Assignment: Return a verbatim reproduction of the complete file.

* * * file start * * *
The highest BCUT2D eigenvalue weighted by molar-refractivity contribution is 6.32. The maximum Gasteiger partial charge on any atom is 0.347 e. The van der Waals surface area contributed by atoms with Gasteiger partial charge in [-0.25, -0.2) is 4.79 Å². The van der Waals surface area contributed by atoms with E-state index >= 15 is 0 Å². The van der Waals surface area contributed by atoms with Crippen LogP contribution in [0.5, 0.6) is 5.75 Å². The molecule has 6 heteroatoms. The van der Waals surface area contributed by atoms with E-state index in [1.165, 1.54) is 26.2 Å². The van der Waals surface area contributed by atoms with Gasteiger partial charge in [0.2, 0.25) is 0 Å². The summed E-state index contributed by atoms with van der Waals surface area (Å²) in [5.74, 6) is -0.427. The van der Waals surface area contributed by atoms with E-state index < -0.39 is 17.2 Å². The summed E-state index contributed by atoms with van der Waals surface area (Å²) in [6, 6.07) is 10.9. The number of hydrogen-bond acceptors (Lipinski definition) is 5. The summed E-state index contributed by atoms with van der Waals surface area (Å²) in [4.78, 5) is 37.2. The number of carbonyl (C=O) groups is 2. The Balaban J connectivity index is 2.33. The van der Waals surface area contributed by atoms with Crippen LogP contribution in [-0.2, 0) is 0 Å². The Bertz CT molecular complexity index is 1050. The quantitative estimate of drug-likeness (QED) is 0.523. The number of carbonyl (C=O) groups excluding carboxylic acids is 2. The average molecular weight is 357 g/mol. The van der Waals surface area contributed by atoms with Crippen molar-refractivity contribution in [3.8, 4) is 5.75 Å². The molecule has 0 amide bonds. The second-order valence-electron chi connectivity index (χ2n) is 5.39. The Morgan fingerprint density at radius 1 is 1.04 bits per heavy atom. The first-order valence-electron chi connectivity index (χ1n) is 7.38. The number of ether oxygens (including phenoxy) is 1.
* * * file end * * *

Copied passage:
The highest BCUT2D eigenvalue weighted by molar-refractivity contribution is 6.32. The maximum Gasteiger partial charge on any atom is 0.347 e. The van der Waals surface area contributed by atoms with Gasteiger partial charge in [-0.25, -0.2) is 4.79 Å². The van der Waals surface area contributed by atoms with E-state index >= 15 is 0 Å². The van der Waals surface area contributed by atoms with Crippen LogP contribution in [0.5, 0.6) is 5.75 Å². The molecule has 6 heteroatoms. The van der Waals surface area contributed by atoms with E-state index in [1.165, 1.54) is 26.2 Å². The van der Waals surface area contributed by atoms with Gasteiger partial charge in [0.2, 0.25) is 0 Å². The summed E-state index contributed by atoms with van der Waals surface area (Å²) in [5.74, 6) is -0.427. The van der Waals surface area contributed by atoms with E-state index < -0.39 is 17.2 Å². The summed E-state index contributed by atoms with van der Waals surface area (Å²) in [6, 6.07) is 10.9. The number of hydrogen-bond acceptors (Lipinski definition) is 5. The summed E-state index contributed by atoms with van der Waals surface area (Å²) in [4.78, 5) is 37.2. The number of carbonyl (C=O) groups is 2. The Balaban J connectivity index is 2.33. The van der Waals surface area contributed by atoms with Crippen LogP contribution in [-0.2, 0) is 0 Å². The Bertz CT molecular complexity index is 1050. The quantitative estimate of drug-likeness (QED) is 0.523. The number of carbonyl (C=O) groups excluding carboxylic acids is 2. The average molecular weight is 357 g/mol. The van der Waals surface area contributed by atoms with Crippen molar-refractivity contribution in [3.8, 4) is 5.75 Å². The molecule has 0 amide bonds. The second-order valence-electron chi connectivity index (χ2n) is 5.39. The Morgan fingerprint density at radius 1 is 1.04 bits per heavy atom. The first-order valence-electron chi connectivity index (χ1n) is 7.38. The number of ether oxygens (including phenoxy) is 1.